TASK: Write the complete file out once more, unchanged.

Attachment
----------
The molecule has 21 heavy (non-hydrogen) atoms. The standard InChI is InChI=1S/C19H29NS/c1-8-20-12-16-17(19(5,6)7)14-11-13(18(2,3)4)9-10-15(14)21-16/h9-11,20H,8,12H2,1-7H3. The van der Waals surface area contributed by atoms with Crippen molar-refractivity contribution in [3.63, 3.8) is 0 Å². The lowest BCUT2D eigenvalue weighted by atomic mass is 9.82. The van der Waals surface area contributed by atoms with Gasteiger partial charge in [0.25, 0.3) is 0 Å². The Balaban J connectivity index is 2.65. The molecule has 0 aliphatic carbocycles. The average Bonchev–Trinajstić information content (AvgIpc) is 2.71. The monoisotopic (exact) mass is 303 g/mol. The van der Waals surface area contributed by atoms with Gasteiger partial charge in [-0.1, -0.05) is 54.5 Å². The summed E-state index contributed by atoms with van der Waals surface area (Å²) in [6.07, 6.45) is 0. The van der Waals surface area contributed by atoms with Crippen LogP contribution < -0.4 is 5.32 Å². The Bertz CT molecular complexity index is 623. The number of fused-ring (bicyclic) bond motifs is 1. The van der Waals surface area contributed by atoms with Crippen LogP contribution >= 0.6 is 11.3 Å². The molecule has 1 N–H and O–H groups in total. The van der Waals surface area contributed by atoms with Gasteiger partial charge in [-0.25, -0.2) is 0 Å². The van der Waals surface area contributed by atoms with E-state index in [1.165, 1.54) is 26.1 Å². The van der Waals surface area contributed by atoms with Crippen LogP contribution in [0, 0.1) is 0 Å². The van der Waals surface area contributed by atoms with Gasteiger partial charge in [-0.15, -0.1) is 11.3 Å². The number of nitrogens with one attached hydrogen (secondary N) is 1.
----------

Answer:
The molecule has 21 heavy (non-hydrogen) atoms. The standard InChI is InChI=1S/C19H29NS/c1-8-20-12-16-17(19(5,6)7)14-11-13(18(2,3)4)9-10-15(14)21-16/h9-11,20H,8,12H2,1-7H3. The van der Waals surface area contributed by atoms with Crippen molar-refractivity contribution in [3.63, 3.8) is 0 Å². The lowest BCUT2D eigenvalue weighted by atomic mass is 9.82. The van der Waals surface area contributed by atoms with Gasteiger partial charge in [0.25, 0.3) is 0 Å². The Balaban J connectivity index is 2.65. The molecule has 0 aliphatic carbocycles. The average Bonchev–Trinajstić information content (AvgIpc) is 2.71. The monoisotopic (exact) mass is 303 g/mol. The van der Waals surface area contributed by atoms with Gasteiger partial charge in [-0.1, -0.05) is 54.5 Å². The summed E-state index contributed by atoms with van der Waals surface area (Å²) in [6.07, 6.45) is 0. The van der Waals surface area contributed by atoms with Crippen LogP contribution < -0.4 is 5.32 Å². The Bertz CT molecular complexity index is 623. The number of fused-ring (bicyclic) bond motifs is 1. The van der Waals surface area contributed by atoms with Crippen LogP contribution >= 0.6 is 11.3 Å². The molecule has 1 N–H and O–H groups in total. The van der Waals surface area contributed by atoms with Gasteiger partial charge in [-0.25, -0.2) is 0 Å². The van der Waals surface area contributed by atoms with E-state index in [1.165, 1.54) is 26.1 Å². The van der Waals surface area contributed by atoms with Crippen LogP contribution in [0, 0.1) is 0 Å². The van der Waals surface area contributed by atoms with Gasteiger partial charge in [-0.15, -0.1) is 11.3 Å². The number of nitrogens with one attached hydrogen (secondary N) is 1.